Tip: "Never take your work too personally. It's easy to think of a project as 'my mix' or 'my show.' In reality, it is the producer's show and it is our job to give them what they want."

Truism: "It's important to strike a balance between the client and the work. If you can focus on what the client is asking for and translate that into what you know about audio, you usually can get where you need to be."

Georgetown Post Chases Giant For Discovery

Smackdown is just one of the challenging shows Chris Argento mixes on the WWF's Euphonix System 5 console.

Karl Kalbaugh, mixer/sound designer at Washington, DC's Georgetown Post (www.georgetownpost.com), recently completed a one-hour documentary for The Discovery Channel called Chasing the Giant. "We called it the Calamari Safari," he says with a laugh. "It's a one-hour original that was an expedition to find the giant squid."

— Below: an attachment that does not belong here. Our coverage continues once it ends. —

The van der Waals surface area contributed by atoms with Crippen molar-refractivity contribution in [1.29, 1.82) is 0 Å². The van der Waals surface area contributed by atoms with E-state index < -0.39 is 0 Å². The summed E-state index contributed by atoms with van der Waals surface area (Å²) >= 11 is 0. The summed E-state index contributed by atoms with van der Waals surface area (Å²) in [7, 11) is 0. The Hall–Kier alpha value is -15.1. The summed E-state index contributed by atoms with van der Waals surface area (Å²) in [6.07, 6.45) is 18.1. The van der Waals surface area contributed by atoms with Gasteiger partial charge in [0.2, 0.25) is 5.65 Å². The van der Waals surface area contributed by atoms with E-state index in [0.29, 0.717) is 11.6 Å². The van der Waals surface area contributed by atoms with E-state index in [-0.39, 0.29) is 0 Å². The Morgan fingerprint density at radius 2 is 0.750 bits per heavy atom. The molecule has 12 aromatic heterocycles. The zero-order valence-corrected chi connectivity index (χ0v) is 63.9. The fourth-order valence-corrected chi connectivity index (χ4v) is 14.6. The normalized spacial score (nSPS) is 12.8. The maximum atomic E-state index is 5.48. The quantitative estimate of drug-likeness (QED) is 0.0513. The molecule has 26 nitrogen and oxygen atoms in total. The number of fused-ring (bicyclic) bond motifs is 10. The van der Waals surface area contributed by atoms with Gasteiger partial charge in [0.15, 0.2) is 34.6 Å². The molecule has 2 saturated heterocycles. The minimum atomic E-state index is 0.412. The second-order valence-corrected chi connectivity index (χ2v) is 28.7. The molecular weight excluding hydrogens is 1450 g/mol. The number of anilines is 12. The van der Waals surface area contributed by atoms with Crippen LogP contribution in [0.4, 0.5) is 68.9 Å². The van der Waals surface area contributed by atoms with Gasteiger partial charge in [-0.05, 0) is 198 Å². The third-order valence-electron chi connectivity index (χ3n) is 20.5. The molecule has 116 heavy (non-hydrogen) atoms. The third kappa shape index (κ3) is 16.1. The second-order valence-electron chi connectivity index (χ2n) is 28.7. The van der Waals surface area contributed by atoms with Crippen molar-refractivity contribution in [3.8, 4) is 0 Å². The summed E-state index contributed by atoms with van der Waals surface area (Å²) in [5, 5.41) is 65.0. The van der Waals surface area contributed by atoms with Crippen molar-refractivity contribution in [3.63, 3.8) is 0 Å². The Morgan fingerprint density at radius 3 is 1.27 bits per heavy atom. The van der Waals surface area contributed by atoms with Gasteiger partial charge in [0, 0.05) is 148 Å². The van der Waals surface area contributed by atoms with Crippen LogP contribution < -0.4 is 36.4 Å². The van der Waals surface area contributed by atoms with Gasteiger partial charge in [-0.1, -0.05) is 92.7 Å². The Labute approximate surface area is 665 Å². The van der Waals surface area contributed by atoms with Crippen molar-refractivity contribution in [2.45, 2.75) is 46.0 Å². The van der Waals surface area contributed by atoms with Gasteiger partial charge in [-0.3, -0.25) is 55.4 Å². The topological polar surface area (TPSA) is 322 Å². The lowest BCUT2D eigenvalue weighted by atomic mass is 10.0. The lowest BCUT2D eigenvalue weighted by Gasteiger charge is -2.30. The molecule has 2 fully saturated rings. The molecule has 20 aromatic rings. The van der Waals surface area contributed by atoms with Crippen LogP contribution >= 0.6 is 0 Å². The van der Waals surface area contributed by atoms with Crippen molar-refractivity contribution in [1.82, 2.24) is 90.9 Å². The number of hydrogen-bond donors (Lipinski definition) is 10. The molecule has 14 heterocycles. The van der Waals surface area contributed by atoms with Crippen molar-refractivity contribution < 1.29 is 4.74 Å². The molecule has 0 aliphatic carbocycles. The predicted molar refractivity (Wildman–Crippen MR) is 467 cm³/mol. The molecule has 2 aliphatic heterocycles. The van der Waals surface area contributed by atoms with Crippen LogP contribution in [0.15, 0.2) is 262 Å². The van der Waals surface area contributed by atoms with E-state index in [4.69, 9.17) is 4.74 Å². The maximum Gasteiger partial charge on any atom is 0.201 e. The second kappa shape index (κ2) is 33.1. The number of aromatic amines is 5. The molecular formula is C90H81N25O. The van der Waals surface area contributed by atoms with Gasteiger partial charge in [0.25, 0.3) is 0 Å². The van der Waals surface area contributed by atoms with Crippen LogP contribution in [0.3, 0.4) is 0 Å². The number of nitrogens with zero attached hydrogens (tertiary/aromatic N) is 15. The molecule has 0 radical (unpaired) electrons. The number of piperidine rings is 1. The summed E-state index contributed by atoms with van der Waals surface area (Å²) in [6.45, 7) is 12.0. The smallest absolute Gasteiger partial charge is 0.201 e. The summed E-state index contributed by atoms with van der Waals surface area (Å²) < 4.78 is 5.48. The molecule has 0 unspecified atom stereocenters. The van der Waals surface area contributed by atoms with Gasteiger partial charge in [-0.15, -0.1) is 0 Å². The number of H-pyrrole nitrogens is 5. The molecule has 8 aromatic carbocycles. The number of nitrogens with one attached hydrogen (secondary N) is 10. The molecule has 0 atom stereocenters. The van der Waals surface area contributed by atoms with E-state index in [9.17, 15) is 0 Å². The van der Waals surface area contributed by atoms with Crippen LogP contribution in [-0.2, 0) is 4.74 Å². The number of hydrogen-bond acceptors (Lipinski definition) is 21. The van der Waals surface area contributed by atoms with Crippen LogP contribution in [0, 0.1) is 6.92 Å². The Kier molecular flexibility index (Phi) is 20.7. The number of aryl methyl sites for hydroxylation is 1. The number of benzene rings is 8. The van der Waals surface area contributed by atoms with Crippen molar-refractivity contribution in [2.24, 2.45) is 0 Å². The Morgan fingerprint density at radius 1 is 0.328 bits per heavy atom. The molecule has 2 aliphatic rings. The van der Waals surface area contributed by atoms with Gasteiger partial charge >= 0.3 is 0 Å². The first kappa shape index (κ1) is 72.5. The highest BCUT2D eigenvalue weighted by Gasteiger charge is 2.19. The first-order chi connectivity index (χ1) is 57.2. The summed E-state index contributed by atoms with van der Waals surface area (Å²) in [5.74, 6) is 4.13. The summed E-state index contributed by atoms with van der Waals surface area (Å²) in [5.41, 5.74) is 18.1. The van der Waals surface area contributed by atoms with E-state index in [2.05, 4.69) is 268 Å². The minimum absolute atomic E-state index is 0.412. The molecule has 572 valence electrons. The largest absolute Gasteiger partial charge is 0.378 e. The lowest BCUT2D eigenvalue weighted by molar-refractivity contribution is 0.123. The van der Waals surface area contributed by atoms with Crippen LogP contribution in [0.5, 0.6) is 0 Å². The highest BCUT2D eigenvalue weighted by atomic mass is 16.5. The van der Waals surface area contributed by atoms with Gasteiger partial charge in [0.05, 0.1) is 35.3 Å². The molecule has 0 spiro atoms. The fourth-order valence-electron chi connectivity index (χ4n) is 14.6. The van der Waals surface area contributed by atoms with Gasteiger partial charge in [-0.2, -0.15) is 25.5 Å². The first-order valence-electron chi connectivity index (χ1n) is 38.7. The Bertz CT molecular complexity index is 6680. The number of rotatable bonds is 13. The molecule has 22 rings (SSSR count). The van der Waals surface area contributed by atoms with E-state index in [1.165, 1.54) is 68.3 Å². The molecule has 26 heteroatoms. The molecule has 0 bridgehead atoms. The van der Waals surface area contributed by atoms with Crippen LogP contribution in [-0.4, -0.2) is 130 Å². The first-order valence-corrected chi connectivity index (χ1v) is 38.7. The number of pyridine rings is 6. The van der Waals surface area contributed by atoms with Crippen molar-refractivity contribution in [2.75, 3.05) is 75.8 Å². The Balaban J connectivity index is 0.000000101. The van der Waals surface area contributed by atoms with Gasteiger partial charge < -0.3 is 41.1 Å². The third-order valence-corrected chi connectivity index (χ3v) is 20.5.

Challenge and Solution: "The show was a challenge because the main character was filmed on a large research ship that had no consideration toward acoustics," Kalbaugh explains. At times, the announcer would be in the scientific lab that was next to the engine room or he would be on deck with the ocean and crashing waves. To solve those problems Kalbaugh made heavy use of EQ and Digidesign Pro Tools 5.1.3 processing. "Personally, I felt like I did a pretty dang good job of that," he says. "The Pro Tools was completely up to the challenge. A year ago, I would have mixed this on an AMS Neve Libra Post, but instead I mixed it on a ProControl system."

Kalbaugh used Focusrite d2 EQs and the DigiRack compressor, along with the Digidesign Maxim limiter. "That came in and basically saved my life on a number of occasions because noise floors were so high and dialogue was so low," he explains. "I came out with a very solid mix and the folks at [Discovery] were very pleased."

Tip: Kalbaugh says, "Things are going to go wrong and you deal with 'em as best you can and as professionally as you can, but it's still going to happen. The mark of a good mixer is how well you deal with bad sound from the field or trying to get that dialogue out on top along with an effects bed with an orchestral score."